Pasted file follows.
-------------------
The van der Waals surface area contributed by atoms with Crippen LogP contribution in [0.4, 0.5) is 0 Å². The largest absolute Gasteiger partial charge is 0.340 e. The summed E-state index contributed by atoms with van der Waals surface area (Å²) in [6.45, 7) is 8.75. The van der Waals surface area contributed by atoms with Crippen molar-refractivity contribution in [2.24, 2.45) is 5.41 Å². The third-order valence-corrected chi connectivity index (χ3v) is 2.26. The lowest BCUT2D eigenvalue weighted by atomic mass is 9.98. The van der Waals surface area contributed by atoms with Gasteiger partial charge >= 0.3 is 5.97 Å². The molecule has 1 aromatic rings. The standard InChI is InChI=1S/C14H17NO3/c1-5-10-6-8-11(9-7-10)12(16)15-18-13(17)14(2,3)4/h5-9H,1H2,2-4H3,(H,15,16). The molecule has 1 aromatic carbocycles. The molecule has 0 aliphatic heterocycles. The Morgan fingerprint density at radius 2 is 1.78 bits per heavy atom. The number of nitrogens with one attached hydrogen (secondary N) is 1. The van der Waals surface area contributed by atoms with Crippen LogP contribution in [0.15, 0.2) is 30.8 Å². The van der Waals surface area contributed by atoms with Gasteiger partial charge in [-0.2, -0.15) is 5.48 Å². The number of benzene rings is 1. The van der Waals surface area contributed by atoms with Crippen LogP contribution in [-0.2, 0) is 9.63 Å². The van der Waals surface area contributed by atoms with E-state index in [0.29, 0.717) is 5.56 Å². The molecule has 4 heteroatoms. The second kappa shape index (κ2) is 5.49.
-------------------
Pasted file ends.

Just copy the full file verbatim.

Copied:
The van der Waals surface area contributed by atoms with Crippen LogP contribution in [0.4, 0.5) is 0 Å². The largest absolute Gasteiger partial charge is 0.340 e. The summed E-state index contributed by atoms with van der Waals surface area (Å²) in [6.45, 7) is 8.75. The van der Waals surface area contributed by atoms with Crippen molar-refractivity contribution in [2.24, 2.45) is 5.41 Å². The third-order valence-corrected chi connectivity index (χ3v) is 2.26. The lowest BCUT2D eigenvalue weighted by atomic mass is 9.98. The van der Waals surface area contributed by atoms with Gasteiger partial charge >= 0.3 is 5.97 Å². The molecule has 1 aromatic rings. The standard InChI is InChI=1S/C14H17NO3/c1-5-10-6-8-11(9-7-10)12(16)15-18-13(17)14(2,3)4/h5-9H,1H2,2-4H3,(H,15,16). The molecule has 1 aromatic carbocycles. The molecule has 0 aliphatic heterocycles. The Morgan fingerprint density at radius 2 is 1.78 bits per heavy atom. The number of nitrogens with one attached hydrogen (secondary N) is 1. The van der Waals surface area contributed by atoms with Crippen LogP contribution in [0.15, 0.2) is 30.8 Å². The van der Waals surface area contributed by atoms with Gasteiger partial charge in [-0.2, -0.15) is 5.48 Å². The number of benzene rings is 1. The van der Waals surface area contributed by atoms with Crippen LogP contribution in [-0.2, 0) is 9.63 Å². The van der Waals surface area contributed by atoms with E-state index in [0.29, 0.717) is 5.56 Å². The molecule has 4 heteroatoms. The second kappa shape index (κ2) is 5.49.